In 586 BC the Babylonians took Jerusalem, destroying the temple, and took most of the Jews into exile. About 50 years later Cyrus, king of Persia, took Babylon, and brought the Babylonian Empire to an end.
The next year (538 BC) he allowed the Jews to return to their homeland and rebuild the temple in Jerusalem. All of this was by the sovereign hand of God fulfilling the prophecies of Jeremiah. Among the returning exiles were the prophets Haggai and Zechariah. Ezra 5:1-2 sums up what these two prophets accomplished:
1Now Haggai the prophet and Zechariah the prophet, a descendant of Iddo, prophesied to the Jews in Judah and Jerusalem in the name of the God of Israel, who was over them. 2Then Zerubbabel son of Shealtiel and Joshua son of Jozadak set to work to rebuild the house of God in Jerusalem. And the prophets of God were with them, supporting them.
So Haggai and Zechariah were sent by God to help in the rebuilding of the temple. This work begun, according to Haggai 1:15, on the 24th day of the sixth month of the second year of the reign of Darius, which in our dating is September 21, 520 BC. About 18 years went by between the return of the exiles and the rebuilding of the temple. This delay in the work is what brings the message of Haggai.
The way Haggai preaches and encourages his countrymen to build the temple has a powerful impact on our efforts to build the Church today. I want to focus mainly on the message Haggai delivers in 2:1–9.
The Call to Remember
1on the twenty-first day of the seventh month, the word of the Lord came through the prophet Haggai: 2“Speak to Zerubbabel son of Shealtiel, governor of Judah, to Joshua son of Jozadak the high priest, and to the remnant of the people. Ask them, 3‘Who of you is left who saw this house in its former glory? How does it look to you now? Does it not seem to you like nothing?
According to verse 1, the message comes on the 21st day of the seventh month, a little less than a month after the people had begun to rebuild. It seems the work has either slowed or come to a complete stop because Haggai’s message is that they “be strong and do the work” (v. 4). Verse 3 shows why the people have become weak and discouraged in their work.
Just about 6 weeks ago my wife and I packed up our family for the 4th time in 4 years to move to San Jose to rebuild the temple of God in that part of the Bay area. Our South Region (San Jose) had seen some of the greatest movement of leaders in and out over the past few years and has been hit hard by sin, discouragement and the failure to raise up leaders who would take on the work. While it has produced the most Evangelists out of the San Francisco Church, it has not consistently been fruitful; due to the constant turnover of leadership. We went down with our friends the Chavez family. In the past 6 weeks, we have studied with over 6 people, which for a married couple, with 2 kids, 2 dogs and jobs that require over 50 hours of work, not to mention Armor Bearer/Shield Maiden duties and ICCM studies is a stretch of our time and resources to say the least! We have seen many people make decisions to seek God with all their hearts, to make the Word of God their standard, and even to make Jesus Lord of their lives, only to fall victim to the world and the schemes of Satan in lowering the standard of discipleship. We are committed to building a sold-out base here in San Jose but the work is getting tiring and the people want to see a miracle! Personally, it’s been hard to fight off discouragement. This is the place that the people that Haggai was leading were dealing with. A lot of work and not much to show for it. Especially given what many of them had seen in the past.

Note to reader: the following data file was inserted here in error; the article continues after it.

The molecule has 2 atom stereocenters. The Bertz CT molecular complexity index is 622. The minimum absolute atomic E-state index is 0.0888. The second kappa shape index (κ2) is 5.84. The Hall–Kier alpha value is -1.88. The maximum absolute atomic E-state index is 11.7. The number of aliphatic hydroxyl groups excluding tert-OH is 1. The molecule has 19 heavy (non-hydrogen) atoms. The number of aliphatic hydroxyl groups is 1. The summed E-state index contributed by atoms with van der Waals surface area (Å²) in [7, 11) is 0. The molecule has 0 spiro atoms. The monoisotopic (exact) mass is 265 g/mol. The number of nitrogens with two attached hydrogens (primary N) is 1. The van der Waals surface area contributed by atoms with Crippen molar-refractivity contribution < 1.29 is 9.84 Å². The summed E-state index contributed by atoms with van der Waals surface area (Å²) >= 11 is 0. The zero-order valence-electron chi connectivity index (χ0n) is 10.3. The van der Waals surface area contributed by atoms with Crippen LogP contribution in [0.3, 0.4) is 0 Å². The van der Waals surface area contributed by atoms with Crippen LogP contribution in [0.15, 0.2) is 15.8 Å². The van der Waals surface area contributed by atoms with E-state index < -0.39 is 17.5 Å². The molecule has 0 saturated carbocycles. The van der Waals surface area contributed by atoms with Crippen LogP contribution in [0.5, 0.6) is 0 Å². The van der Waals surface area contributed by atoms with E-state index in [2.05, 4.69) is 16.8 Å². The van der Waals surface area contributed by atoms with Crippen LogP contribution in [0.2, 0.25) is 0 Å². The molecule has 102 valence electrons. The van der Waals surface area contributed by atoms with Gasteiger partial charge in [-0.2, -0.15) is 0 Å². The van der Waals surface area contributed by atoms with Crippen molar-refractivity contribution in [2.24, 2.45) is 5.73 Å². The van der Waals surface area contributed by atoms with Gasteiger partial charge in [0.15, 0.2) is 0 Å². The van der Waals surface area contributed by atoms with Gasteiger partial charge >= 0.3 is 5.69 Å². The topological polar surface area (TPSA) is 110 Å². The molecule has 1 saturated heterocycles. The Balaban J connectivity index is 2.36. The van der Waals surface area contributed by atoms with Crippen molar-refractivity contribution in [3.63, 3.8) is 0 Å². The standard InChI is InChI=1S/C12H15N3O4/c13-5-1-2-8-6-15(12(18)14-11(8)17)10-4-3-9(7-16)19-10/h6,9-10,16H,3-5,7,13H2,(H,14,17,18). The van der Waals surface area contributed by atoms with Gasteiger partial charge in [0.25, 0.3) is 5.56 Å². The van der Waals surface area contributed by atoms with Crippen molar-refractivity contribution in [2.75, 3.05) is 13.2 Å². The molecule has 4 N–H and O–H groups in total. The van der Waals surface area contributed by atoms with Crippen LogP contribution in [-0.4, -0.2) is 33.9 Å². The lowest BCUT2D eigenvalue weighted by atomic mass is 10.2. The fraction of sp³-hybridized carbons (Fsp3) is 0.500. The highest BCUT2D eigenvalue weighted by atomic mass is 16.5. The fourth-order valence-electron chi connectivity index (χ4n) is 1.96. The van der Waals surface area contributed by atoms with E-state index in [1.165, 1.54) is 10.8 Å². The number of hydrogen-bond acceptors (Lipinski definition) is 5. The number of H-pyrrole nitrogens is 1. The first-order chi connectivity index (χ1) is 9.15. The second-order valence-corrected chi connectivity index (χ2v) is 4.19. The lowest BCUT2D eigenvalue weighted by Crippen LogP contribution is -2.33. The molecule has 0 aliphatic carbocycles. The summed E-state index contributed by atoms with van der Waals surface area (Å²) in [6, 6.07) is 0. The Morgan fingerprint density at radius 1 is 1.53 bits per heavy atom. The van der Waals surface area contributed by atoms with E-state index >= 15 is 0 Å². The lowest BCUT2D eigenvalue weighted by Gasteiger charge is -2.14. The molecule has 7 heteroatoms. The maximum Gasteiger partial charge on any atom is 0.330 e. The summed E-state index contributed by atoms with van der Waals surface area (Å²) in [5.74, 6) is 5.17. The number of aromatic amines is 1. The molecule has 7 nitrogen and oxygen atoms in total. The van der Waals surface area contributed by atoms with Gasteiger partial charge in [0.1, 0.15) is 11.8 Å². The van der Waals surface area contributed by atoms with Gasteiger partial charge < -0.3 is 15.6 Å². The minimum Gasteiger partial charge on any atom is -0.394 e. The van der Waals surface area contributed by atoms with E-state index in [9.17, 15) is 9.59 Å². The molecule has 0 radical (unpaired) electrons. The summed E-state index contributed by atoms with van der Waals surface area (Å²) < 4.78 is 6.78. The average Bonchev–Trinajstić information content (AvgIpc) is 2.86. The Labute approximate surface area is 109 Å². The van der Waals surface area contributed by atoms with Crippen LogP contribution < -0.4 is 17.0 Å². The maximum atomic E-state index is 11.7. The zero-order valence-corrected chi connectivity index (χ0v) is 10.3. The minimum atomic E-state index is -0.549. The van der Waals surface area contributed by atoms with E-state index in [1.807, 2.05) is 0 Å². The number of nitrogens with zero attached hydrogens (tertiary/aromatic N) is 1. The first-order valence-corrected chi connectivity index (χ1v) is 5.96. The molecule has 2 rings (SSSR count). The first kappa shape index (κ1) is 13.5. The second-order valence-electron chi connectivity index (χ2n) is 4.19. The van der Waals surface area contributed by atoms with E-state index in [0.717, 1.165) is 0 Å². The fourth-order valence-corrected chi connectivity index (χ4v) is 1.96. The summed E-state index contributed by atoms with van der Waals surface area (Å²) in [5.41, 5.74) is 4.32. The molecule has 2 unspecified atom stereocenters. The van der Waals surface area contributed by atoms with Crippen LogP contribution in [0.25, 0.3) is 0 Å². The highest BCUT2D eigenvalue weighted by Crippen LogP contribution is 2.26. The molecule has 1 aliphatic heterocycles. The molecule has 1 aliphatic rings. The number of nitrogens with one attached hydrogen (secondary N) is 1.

Haggai asks, ‘Who of you is left who saw this house in its former glory? How does it look to you now? Does it not seem to you like nothing? The workers are discouraged because the memory is still alive of how glorious the temple used to be. Less than 70 years before it stood in the very spot they are working, the magnificent achievement of Solomon, for centuries the center of holy worship. But instead of inspiring the people, this memory made the people look at what they were building and feel hopeless. How does it look to you now? Does it not seem to you like nothing? What’s the use, they say, “we can’t match the glory of Solomon’s temple. We’re wasting our time. Nothing beautiful or worthwhile will ever come of it. We got along without it in Babylon; we can do without it here. Better to have the beauty of a great memory than an imitation.” So, their hands were slack in their work.
Does that sound like anything you’ve experienced? I think anybody who has ever began a work for the Lord has felt this kind of discouragement: the sense that you work and work and the product seems so small. You pour yourself into something noble week after week and month after month and the fruit is so minimal. Then you look back in history or at another church or ministry and see the awesome achievement of others, and your temple seems so trivial. You get discouraged and are tempted to quit and put away your desires and quit on your dreams, to put your feet up on the couch and Netflix ‘n chill. Who wants to devote their life to a second-rate temple?
The Sold-Out Movement is a prime target for discouragements like these. The ICOC was the Solomon’s temple of 21st century. There once was a glory here that across the word is still thought of by many. Once the most influential church in the world; once she gave millions of dollars to missions; hundreds of people used to be in staff meetings; once the spawning ground of great spiritual leadership. Some of us remember the glory days of the ICOC and grow tired and discouraged over our small ministry. Most of you have known the discouragement of feeling that what you are doing for Christ is of so little significance that you may as well quit.
The Command to Work
4But now be strong, Zerubbabel,’ declares the Lord. ‘Be strong, Joshua son of Jozadak, the high priest. Be strong, all you people of the land,’ declares the Lord, ‘and work. For I am with you,’ declares the Lord Almighty.
If that’s you, this message from Haggai is made for your heart! God confronts the discouragement of the people with a heartening command in verse 4: But now be strong, Zerubbabel,’ declares the Lord. ‘Be strong, Joshua son of Jozadak, the high priest. Be strong, all you people of the land,’ declares the Lord, ‘and work. God clearly does not agree with their assessment of the situation. If they think their work on the temple is of such little significance that they can quit, they are wrong, for God says, “Be strong, . . . work!”